John Locke

Topics: Social contract, Political philosophy, Law Pages: 1 (361 words) Published: October 21, 2014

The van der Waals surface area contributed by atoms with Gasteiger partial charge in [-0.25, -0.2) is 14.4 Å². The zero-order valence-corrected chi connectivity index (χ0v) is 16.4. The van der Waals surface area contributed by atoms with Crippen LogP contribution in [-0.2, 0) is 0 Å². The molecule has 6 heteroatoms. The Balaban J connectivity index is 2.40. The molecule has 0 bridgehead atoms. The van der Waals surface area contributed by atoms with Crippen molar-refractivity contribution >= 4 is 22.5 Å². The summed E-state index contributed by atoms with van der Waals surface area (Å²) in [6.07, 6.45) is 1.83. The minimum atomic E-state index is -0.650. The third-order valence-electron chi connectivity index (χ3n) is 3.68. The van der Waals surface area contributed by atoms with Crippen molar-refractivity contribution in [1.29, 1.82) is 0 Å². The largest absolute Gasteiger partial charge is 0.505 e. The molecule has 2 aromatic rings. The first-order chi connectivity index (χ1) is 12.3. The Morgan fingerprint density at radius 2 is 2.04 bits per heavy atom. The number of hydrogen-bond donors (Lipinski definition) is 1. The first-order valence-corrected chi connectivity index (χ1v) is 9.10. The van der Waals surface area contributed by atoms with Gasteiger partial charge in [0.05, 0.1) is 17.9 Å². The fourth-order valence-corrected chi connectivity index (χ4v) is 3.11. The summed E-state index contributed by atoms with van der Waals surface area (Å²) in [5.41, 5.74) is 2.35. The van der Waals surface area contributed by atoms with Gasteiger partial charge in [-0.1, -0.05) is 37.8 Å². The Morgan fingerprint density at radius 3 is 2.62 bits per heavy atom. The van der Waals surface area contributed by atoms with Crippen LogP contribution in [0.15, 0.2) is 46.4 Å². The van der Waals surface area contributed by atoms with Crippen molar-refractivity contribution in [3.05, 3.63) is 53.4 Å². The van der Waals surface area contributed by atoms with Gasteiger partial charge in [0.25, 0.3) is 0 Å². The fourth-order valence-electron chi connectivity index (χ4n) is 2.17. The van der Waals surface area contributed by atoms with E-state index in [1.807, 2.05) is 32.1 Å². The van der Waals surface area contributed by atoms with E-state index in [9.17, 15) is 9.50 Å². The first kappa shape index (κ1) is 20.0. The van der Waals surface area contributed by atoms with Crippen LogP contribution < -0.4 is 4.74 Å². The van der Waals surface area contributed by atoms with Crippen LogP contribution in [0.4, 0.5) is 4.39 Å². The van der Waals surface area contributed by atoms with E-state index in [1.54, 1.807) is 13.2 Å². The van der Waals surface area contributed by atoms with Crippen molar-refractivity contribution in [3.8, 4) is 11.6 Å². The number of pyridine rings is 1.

John Lockes Philosophy On Justice & Opinion About The Death Penalty Western concepts of justice are derived from Greco-Roman philosophical traditions and the teachings of Christ. From Greco-Roman traditions comes the ancient maxim, “to live honestly, to hurt no one, to give everyone his due.” For John Locke (1632-1704), the concept of justice is a major underlying theme throughout his political thought as a whole. For Locke, natural justice sets the limits and provides the direction for civic justice via the concept of natural rights. Moreover, at its most basic level, Locke’s theory of justice is a natural law theory even more than a natural rights theory. Whereas individual rights are inalienable, they are nevertheless based upon, and limited by, the law of nature. According to Locke, justice is inconceivable without personal property, where there is no property, there is no justice. The essence of Lockean justice is the security of each person’s personal possessions as a right based on the law of nature. Capital punishment or the death penalty is a legal process whereby a person is put to death by the state as a punishment for a crime. The judicial decree that someone be punished in this manner is a death sentence, while the actual enforcement is an execution. Many people think that John Locke was against the Death Penalty because his idea of the natural right of life, but this is incorrect. John Locke was not against the death penalty. He was really in favor of it in certain point. He said that to have the death penalty, also called Capital Punishment, there must be a civil government that allows it because as expressed in the social contract theory he made with Hobbes, in a civil government executive power is passed to the government. He said that who will say if the death penalty is accepted will be the civil government, that is encharged to protect people rights, because they have political power, which means that they can create laws for society. He...
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